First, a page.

Causes

There are different hypotheses as to what causes endometriosis. Unfortunately, none of these theories have ever been entirely proven, nor do they fully explain all the mechanisms associated with the development of the disease.

Thus, the cause of endometriosis remains unknown.

Most scientists working in the field of endometriosis do agree, however, that endometriosis is exacerbated by oestrogen. Subsequently, most of the current treatments for endometriosis attempt to temper oestrogen production in a woman’s body in order to relieve her of symptoms.

At the moment there are no treatments, which fully cure endometriosis.

Several theories have become more accepted, and reality is that it may be a combination of factors, which make some women develop endometriosis.

Metaplasia

Metaplasia means to change from one normal type of tissue to another normal type of tissue. It has been proposed by some that endometrial tissue has the ability in some cases to replace other types of tissues outside the uterus.

Some researchers believe this happens in the embryo, when the uterus is first forming. Others believe that some adult cells retain the ability they had in the embryonic stage to transform into reproductive tissue.

Retrograde menstruation

This theory was promoted by Dr John Sampson in the 1920s. He surmised that menstrual tissue flows backwards through the fallopian tubes (called “retrograde flow”) and deposits on the pelvic organs where it seeds and grows.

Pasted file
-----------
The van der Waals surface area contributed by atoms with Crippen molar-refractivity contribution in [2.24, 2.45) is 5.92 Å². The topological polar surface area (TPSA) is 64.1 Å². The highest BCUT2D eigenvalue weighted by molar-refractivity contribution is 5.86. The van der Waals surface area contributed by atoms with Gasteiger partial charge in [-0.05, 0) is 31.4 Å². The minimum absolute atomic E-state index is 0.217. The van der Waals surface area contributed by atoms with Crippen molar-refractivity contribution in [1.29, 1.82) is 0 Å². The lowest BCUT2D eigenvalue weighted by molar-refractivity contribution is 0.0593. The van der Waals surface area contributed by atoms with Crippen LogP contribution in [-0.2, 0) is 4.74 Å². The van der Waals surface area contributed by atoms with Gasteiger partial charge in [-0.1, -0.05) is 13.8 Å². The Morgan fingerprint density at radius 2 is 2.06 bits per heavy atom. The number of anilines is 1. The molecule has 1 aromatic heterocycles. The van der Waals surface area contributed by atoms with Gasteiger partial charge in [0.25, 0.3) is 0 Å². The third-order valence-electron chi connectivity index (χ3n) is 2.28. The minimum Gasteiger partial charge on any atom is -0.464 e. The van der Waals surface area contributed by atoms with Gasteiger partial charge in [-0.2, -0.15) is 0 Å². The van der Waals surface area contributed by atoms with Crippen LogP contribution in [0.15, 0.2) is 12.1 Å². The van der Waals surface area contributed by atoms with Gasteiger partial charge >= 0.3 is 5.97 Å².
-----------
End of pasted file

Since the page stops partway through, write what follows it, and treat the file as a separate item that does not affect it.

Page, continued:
However, there is little evidence that endometrial cells can actually attach to women’s pelvic organs and grow. Years later, researchers found that 90% of women have retrograde flow. But since most women don’t develop endometriosis, some doctors have concluded that something else (perhaps an immune system problem or hormonal dysfunction) may be the trigger for endometriosis.

The Retrograde Menstruation Theory also doesn’t explain how endometriosis develops in women who’ve had a hysterectomy or a tubal ligation nor why, in rare cases, men have developed endometriosis when they’ve been treated with oestrogen after prostate surgery.

Genetic disposition

It has been demonstrated that first-degree relatives of women with this disease are more likely to develop endometriosis. And when there is a hereditary link, the disease tends to be worse in the next generation.

There are ongoing worldwide studies investigating the blood samples from sisters with endometriosis in hopes of isolating an endometriosis gene.

This is what we know so far about genetics:

Lymphatic or vascular distribution

Endometrial fragments may travel through blood vessels or the lymphatic system to other parts of the body. This may explain how endometriosis ends up in distant sites, such as the lung, brain, skin, or eye.

Immune system dysfunction

Some women with endometriosis appear to display certain immunologic defects or dysfunctions. Whether this is a cause or effect of the disease remains unknown.

Environmental influences

Some studies have pointed to environmental factors as contributors to the development of endometriosis, specifically related to the way toxins in the environment have an effect on the reproductive hormones and immune system response, though this theory has not been proven and remains controversial.

See also

» FACTS about endometriosis published by the World Endometriosis Society and WERF

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